Surrender Procedures

NGPR's owner surrender program helps Pyr owners who must surrender their dogs or those who have found Great Pyrenees or Pyr mix strays.

Surrendering Your Dog this summer?  Think again!  Photo at left is of owners lined up at Houston shelter to get rid of their dogs prior to July 4th holiday.  Many owners are not aware that summer is one of the most critical times in rescue.  People decide to get rid of their dogs because they are going on vacation or having company.  Surrendering your dog to a shelter can mean that you walk your dog in one door and a shelter attendant walks the dog out the back to be euthanized

Shelters must hold onto strays (stray hold) but not owner surrenders. Strays picked up on the road or frightened by fireworks must be held for 3-5 days but owner surrenders do not have to be held, so they are euthanized immediately to make room for other dogs coming in. Rescues are overwhelmed trying to save the lives of all the poor, abandoned dogs, so this is also the worst time to surrender your dog to a rescue, too. Please, please do not surrender avoid surrender in the summer months!  Read more about this national tragedy here.
 

Behavioral Assistance
If you are having problems with your Great Pyrenees dog, please consult NGPR's list of Great Pyrenees Rescue contacts or email us by contacting info@nationalpyr.org. Please include your name, your phone number, where you are calling from, the location of the dog and the reason you are contacting us and a photo of the dog if possible. We will try to help you find a knowledgeable volunteer who can help with your situation. NGPR wants to help dogs and their owners overcome their difficulties and live long, happy lives together. Surrender is not the only solution.

Surrender
If you feel that surrender is your only option, your first point of contact should be the rescue, shelter or breeder you obtained your dog from.  Those who are selling or placing dogs have a responsbility to take their animals back.  Please check your adoption or purchase contract as you may have already agreed to do this when signing the contract. As the owner, YOU are primarily responsible for helping your dog find a new home. This web page gives many ideas on how to go about this process yourself. Please acquaint yourself with the best practices for rehoming your dog as you know your pet best.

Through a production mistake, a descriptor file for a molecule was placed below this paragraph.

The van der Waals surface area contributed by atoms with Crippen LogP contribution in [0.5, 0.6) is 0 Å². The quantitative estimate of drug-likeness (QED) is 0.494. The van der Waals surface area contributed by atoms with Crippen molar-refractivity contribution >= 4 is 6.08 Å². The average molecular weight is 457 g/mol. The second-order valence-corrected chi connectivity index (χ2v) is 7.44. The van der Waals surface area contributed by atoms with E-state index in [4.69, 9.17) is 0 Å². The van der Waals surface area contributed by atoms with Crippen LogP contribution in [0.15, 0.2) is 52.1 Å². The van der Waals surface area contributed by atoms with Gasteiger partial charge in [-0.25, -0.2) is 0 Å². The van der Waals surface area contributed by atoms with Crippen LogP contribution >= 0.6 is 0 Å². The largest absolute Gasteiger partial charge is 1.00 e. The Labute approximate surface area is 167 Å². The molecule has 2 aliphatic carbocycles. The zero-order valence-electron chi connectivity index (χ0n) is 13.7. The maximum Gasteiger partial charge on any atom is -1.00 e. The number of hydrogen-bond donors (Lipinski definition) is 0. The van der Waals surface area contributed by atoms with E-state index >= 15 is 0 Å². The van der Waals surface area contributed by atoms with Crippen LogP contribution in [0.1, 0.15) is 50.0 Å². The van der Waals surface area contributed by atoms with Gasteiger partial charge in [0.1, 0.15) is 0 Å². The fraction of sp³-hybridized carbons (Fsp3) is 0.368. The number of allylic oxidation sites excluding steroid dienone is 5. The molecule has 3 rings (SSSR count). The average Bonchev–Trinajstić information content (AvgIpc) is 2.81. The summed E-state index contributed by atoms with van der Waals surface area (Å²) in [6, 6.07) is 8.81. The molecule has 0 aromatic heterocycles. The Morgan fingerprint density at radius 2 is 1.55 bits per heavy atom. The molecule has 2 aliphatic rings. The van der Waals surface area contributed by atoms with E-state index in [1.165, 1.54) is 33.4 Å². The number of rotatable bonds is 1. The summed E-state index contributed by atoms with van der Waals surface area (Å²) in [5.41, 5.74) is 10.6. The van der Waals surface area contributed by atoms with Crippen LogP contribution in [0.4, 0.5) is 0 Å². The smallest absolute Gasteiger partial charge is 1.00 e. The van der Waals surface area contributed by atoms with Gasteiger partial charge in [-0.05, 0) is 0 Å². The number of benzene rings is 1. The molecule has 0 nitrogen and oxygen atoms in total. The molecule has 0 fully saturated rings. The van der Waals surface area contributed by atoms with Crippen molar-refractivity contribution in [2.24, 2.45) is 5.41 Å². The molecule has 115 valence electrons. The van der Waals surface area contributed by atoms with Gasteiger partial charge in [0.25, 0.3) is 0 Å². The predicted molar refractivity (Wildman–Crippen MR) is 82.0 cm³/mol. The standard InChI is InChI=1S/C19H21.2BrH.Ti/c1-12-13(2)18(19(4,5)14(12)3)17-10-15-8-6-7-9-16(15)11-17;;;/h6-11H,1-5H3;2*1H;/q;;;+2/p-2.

If you feel the only solution is surrendering your dog to rescue, give yourself as much time as possible and plan on holding the dog while a new home is located. Please be ready to provide a information on the dog's most current medical records.  Documenting that your dog is up-to-date on vaccinations, heartworm status and spayed or neutered, will expedite the process of your dog being accepted by an adopter or into a rescue program.

If our online surrender information form is completed the form will be reviewed and forwarded to the nearest rescue group or volunteer who can help. This does not guarantee the dog will be accepted into the program;  it is only the starting point for assessing the dog's potential for adoption. If the dog came through NGPR or one of our affiliated rescues, we will work with you directly on rehoming the dog. After completing the surrender form, a digital photograph of the dog should be sent to info@nationalpyr.org. If we are working with you or have assigned your case to another Pyr rescue, please continue to check in with us on how the rehoming process is going. Lack of contact and interest from the owner is the main reason why rescue cannot help a dog. Rescues incur significant expenses to vet and transport surrendered dogs. A donation of any amount allows us to save more dogs—please consider a donation.

Strays
If you have found a stray (or a stray has found you) we recommend the following procedures be followed before completing a surrender information form:

Have the dog scanned at a vet office for microchip. Note that there are two different sets of frequencies.
If tags, call the issuing agency or vet practice for owner contact info.  If owner found, note date contacted and result, e.g. surrender, doesn’t want, etc.
Local newspaper checked  (at least twice for weeklies, two consecutive issues following date dog first lost). For dailies, scan every three-four days for two weeks after date dog was first found.
Do a Craigslist posting, note the date.
Call local animal control to check for reports. List dog on any listings they maintain. Make sure you check to see if city or county and which one.
Find out if there a local written ordinance on how long a stray hold is and what the procedures are.
Post up at least five flyers up in area where is dog is found. Note the dates and location of posters.

Shelters
Shelters holding dogs they believe to be Great Pyrenees should contact their closest Pyr rescue group or  email us. We will work with you to determine whether the dog is a Great Pyrenees, assess temperament and determine which Pyr rescue group is closest.

 
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